Let’s Talk About Hazing

by Alison Andrade on November 4, 2013

What is Hazing?

According to stophazing.org, a website that aims to eliminate hazing and all its forms, hazing is defined as “any activity expected of someone joining a group (or to maintain full status in a group) that humiliates, degrades or risks emotional and/or physical harm, regardless of the person’s willingness to participate.” Forcing someone to drink large amounts of alcohol over a short period of time is a hazing example that is often well-known to college students. While people generally think of fraternities and sororities when hazing is brought up, it also occurs in high schools, college and professional athletic teams, the military, and various social and professional organizations. No matter where it is taking place, hazing occurs due to perceived power differences within a group and can have devastating consequences.

Hazing Myths and Facts

Myth 1: Hazing is just pranks that sometimes go wrong.

Fact: Hazing happens when people who have power and control abuse others. The decision to haze is not an accident, but planned well before it occurs. Very often, hazing is life-threatening.

Myth 2: Someone has to be forced to participate in an activity for it to be considered hazing.

Fact: In states that have laws against hazing (Massachusetts being one of them), if someone is being charged for hazing, he or she cannot defend themselves by claiming that the other person consented to the activity. This is because someone may agree to participate in a dangerous activity, but this agreement may not truly be consent if they are worried about what consequences might arise if they decide not to participate.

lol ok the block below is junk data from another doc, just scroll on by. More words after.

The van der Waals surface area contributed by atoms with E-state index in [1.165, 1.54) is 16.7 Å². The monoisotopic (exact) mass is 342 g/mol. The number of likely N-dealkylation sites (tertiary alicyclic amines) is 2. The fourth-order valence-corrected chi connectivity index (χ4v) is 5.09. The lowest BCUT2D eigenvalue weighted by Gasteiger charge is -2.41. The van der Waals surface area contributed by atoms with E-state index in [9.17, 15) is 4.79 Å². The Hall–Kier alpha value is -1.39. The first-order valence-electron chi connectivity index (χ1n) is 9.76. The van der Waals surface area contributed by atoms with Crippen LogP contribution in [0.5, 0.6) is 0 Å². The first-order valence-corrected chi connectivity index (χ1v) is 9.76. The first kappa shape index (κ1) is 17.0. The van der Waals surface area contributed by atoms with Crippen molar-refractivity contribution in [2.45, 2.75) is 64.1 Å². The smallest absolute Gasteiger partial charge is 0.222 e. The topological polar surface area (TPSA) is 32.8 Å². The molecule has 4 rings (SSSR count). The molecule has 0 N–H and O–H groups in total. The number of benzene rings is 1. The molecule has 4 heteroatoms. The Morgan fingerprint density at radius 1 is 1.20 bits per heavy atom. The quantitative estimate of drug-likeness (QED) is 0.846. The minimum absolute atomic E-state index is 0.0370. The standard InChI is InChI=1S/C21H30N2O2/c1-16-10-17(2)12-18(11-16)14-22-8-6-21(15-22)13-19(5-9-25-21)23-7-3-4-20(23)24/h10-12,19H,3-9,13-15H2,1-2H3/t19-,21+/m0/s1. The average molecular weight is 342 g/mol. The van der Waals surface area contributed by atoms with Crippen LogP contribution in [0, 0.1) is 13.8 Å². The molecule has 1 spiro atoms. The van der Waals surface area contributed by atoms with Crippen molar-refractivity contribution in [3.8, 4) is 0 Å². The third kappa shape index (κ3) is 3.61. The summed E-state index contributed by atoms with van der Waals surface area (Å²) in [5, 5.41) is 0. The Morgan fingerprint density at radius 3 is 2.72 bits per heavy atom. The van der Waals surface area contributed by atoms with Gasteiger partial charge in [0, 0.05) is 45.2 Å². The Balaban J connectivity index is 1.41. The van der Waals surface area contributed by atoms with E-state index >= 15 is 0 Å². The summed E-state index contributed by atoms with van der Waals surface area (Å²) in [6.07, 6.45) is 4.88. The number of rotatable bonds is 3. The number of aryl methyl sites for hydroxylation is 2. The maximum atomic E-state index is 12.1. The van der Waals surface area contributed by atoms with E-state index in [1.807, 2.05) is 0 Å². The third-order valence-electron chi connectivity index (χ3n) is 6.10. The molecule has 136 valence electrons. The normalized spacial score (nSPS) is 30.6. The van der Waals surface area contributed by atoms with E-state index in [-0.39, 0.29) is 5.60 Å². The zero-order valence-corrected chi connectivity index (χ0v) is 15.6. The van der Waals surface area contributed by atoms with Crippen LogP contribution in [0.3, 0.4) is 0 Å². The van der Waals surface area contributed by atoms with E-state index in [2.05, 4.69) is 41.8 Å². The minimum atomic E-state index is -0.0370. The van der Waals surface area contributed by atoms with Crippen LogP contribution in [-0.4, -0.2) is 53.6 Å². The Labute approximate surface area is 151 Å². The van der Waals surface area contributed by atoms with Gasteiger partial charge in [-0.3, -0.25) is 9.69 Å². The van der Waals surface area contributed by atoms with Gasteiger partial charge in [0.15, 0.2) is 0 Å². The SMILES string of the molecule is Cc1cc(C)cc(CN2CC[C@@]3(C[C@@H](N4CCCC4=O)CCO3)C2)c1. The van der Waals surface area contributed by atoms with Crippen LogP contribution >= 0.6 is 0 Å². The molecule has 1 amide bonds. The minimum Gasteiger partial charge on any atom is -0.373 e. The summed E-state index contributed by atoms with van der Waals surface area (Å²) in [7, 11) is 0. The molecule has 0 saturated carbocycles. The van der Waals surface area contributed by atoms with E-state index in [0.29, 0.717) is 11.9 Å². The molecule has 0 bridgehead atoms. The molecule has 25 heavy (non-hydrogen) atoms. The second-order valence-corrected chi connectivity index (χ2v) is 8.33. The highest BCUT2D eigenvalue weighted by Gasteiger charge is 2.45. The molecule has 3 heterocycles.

Myth 3: Sometimes it can be hard to tell if an activity is hazing or not.

Fact: It is not that difficult to decide whether an activity is hazing or not. Ask yourself whether alcohol is involved, current members of the group refuse to participate in the activity, there is a risk of injury, emotional, or physical abuse, you would not want to talk about the activity with a parent or BSU faculty or staff member, and if you would not want pictures of the activity to be shown in a newspaper or on TV. If you agree to any of these questions, the activity is probably hazing.

Where Can I Learn More About Hazing?

To learn more about hazing, check out the BSU Peer Educator hazing awareness table on Tuesday, November 5th from 10:00-2:00pm in the ECC lobby. Also, on Wednesday, November 6th, Tracy Maxwell, an expert on hazing prevention, will give a talk called “A Conversation About Hazing” at 7:30pm in the RCC ballroom. Stop by these events, and remember:


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